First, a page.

Botanical Name: Prunus caroliniana
Common Name: Carolina Cherry Laurel, Cherry Laurel, Mock Orange, Carolina Cherry, Wild Peach
Description: The Carolina Cherry Laurel species is native to Florida where it thrives with the regular rainfall and acidic soils. It tolerates heat, drought, and wind very well.
Cherry Laurel is a large evergreen shrub or small tree with dark glossy green leaves. It grows in deep, moist but well-drained bottomlands. It is fast-growing to 15-25′ tall and wide, with very old shrubs/trees reaching 30-35′ tall. The beautiful, glossy evergreen leaves casts dense shade. With age the bark becomes almost black. Versatile in where it grows: sun, part sun, part shade. Blooms fragrant tiny white flowers in the spring. The leaves and fruit have a high concentration of hydrocyanic acid and are potentially poisonous to humans.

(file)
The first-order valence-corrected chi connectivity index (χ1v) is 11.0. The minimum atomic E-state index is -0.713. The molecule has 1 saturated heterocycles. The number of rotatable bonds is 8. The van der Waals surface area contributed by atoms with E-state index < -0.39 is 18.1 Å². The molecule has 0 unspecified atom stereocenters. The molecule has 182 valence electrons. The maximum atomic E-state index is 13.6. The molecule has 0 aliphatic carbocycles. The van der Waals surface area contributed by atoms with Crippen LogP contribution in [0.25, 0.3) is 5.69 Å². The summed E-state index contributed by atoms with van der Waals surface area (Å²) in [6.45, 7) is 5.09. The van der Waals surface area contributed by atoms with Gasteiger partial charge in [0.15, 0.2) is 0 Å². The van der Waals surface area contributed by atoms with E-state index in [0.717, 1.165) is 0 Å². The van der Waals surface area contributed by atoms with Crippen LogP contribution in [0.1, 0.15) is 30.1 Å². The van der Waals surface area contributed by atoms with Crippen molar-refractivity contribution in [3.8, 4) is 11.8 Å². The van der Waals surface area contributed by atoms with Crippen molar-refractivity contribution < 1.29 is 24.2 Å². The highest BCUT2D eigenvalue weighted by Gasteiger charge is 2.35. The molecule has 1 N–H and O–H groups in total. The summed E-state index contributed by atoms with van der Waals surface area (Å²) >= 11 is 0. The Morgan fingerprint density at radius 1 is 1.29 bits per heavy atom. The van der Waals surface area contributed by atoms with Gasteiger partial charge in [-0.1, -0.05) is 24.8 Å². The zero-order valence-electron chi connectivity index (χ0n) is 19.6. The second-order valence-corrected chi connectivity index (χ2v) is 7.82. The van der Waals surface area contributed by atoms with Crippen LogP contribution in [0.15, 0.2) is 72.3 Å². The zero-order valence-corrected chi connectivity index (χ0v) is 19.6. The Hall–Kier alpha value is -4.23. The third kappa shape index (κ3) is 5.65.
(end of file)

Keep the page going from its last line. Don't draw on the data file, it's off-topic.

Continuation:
Provides winter and extreme weather cover for birds and small animals. Host plant for Coral Hairstreak, Red-spotted Purple, Spring/Summer Azures, and Viceroy butterflies. This is also a larval host plant to Eastern Tiger Swallowtail (Papilio glaucus). Adult butterflies source nectar from the spring flowers and bees source the pollen. Its fruits are produced in September to October and are eaten by songbirds, wild turkeys, quail, raccoons, foxes, and small mammals. White-tailed deer browse foliage.
Looks amazing grown as a hedge, but does not like to be heavily pruned. It looks much better if left to grow to its natural pyramidical shape.
Not salt tolerant of inundation by salty or brackish water. Some tolerance to salty wind but not direct salt spray.
This plant in 3-gallon containers is 2-3′ tall.
This plant in 7-gallon containers is 3-5′ tall
Florida Hardiness Zones 8 – 10